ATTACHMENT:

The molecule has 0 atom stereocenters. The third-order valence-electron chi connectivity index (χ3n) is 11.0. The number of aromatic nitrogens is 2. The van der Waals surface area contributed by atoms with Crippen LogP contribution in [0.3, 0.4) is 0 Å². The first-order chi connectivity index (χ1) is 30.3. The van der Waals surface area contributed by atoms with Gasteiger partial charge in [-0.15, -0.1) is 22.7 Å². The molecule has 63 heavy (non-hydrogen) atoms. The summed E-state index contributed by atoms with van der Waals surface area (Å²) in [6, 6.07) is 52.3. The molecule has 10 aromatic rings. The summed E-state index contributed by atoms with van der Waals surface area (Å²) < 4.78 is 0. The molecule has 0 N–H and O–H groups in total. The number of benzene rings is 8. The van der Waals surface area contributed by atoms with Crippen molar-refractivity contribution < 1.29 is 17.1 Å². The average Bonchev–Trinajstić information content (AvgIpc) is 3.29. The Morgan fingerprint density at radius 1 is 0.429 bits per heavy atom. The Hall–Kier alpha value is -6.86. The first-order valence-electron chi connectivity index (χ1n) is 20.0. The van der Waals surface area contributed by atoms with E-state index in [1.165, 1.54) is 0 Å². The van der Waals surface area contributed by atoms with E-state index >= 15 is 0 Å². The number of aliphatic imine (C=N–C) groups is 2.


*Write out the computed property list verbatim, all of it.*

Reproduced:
The molecule has 0 atom stereocenters. The third-order valence-electron chi connectivity index (χ3n) is 11.0. The number of aromatic nitrogens is 2. The van der Waals surface area contributed by atoms with Crippen LogP contribution in [0.3, 0.4) is 0 Å². The first-order chi connectivity index (χ1) is 30.3. The van der Waals surface area contributed by atoms with Gasteiger partial charge in [-0.15, -0.1) is 22.7 Å². The molecule has 63 heavy (non-hydrogen) atoms. The summed E-state index contributed by atoms with van der Waals surface area (Å²) in [6, 6.07) is 52.3. The molecule has 10 aromatic rings. The summed E-state index contributed by atoms with van der Waals surface area (Å²) < 4.78 is 0. The molecule has 0 N–H and O–H groups in total. The number of benzene rings is 8. The van der Waals surface area contributed by atoms with Crippen molar-refractivity contribution < 1.29 is 17.1 Å². The average Bonchev–Trinajstić information content (AvgIpc) is 3.29. The Morgan fingerprint density at radius 1 is 0.429 bits per heavy atom. The Hall–Kier alpha value is -6.86. The first-order valence-electron chi connectivity index (χ1n) is 20.0. The van der Waals surface area contributed by atoms with E-state index in [1.165, 1.54) is 0 Å². The van der Waals surface area contributed by atoms with E-state index >= 15 is 0 Å². The number of aliphatic imine (C=N–C) groups is 2.